The ChemCollective's growing collection of tutorials, which combine instruction on key concepts with practice activities, is being developed in collaboration with Carnegie Mellon's Open Learning Initiative. These tutorials focus on core concepts that are powerful for reasoning about chemistry but difficult to learn. For example, our analysis of the ways in which chemical equilibrium is usually taught revealed key components of the knowledge that were left implicit in traditional instruction. We have found that instruction that explicitly addresses these components more than doubled student performance on related problem types (7).

The virtual lab can record all student interactions for analysis. In collaboration with the Pittsburgh Science of Learning Center, we are working on ways to analyze these data to better understand how students learn and to identify ways to best support student problem-solving through immediate feedback generated while monitoring their actions (8).

The student experience in introductory chemistry courses is largely set by the activities they practice. The current canon of problem types evolved when student activities outside the physical laboratory were limited to paper and pencil. The availability of online interactivity, combined with recent advances in our understanding of how people learn, creates the opportunity to reconceptualize the set of activities in a way that better conveys the power and beauty of chemistry to the large student populations enrolled in our introductory courses (9).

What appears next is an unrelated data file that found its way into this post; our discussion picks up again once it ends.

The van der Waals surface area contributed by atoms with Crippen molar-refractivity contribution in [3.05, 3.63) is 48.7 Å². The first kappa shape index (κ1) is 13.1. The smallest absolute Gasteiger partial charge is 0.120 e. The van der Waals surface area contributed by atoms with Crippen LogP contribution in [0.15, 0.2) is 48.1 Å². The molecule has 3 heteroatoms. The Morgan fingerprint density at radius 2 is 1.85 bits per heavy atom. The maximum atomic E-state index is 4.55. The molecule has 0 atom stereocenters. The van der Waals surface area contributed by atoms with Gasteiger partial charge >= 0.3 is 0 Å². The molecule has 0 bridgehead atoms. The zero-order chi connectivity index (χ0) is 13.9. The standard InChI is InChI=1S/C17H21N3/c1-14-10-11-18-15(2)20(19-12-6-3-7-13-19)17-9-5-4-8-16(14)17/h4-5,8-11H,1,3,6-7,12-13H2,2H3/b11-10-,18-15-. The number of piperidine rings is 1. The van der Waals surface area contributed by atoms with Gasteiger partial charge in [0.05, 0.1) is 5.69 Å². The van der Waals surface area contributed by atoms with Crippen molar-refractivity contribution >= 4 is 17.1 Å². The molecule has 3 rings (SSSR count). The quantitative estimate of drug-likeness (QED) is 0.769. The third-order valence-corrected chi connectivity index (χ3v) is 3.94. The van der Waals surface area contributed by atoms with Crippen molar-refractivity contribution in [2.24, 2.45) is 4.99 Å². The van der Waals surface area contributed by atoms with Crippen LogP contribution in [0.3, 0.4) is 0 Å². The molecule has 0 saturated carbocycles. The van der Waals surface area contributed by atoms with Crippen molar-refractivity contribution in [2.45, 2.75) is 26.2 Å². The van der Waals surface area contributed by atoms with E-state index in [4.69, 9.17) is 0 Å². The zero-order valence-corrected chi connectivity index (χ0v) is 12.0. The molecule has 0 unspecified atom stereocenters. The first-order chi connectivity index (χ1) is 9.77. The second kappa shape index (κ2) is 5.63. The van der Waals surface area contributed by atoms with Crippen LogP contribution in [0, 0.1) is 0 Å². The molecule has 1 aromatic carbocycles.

ChemCollective members.

From left to right: Michael Karabinos, James Greeno, David Yaron, and Gaea Leinhardt

David Yaron is an associate professor of chemistry at Carnegie Mellon. In 1998, he began development of the virtual lab with Donovan Lange, who was then an undergraduate student in computer science. Donovan has since moved to Microsoft, where he is a software design engineer. Michael Karabinos joined the project in 2000 and oversees curriculum development and community support for the ChemCollective. Also in 2000, Gaea Leinhardt, a professor of education at the University of Pittsburgh, began working on the design and implementation of studies on how students learn with the virtual lab and the other online resources in the ChemCollective. In 2006, the ChemCollective began collaborating with James Greeno on analysis of what makes certain chemistry concepts particularly challenging to learn and on instructional approaches that can help students reach better understandings. James is also a professor of education at the University of Pittsburgh.

References and Notes

  1. Supported by the National Science Foundation through the Course Curriculum and Laboratory Improvement (CCLI) and National Science Distributed Learning (NSDL) programs.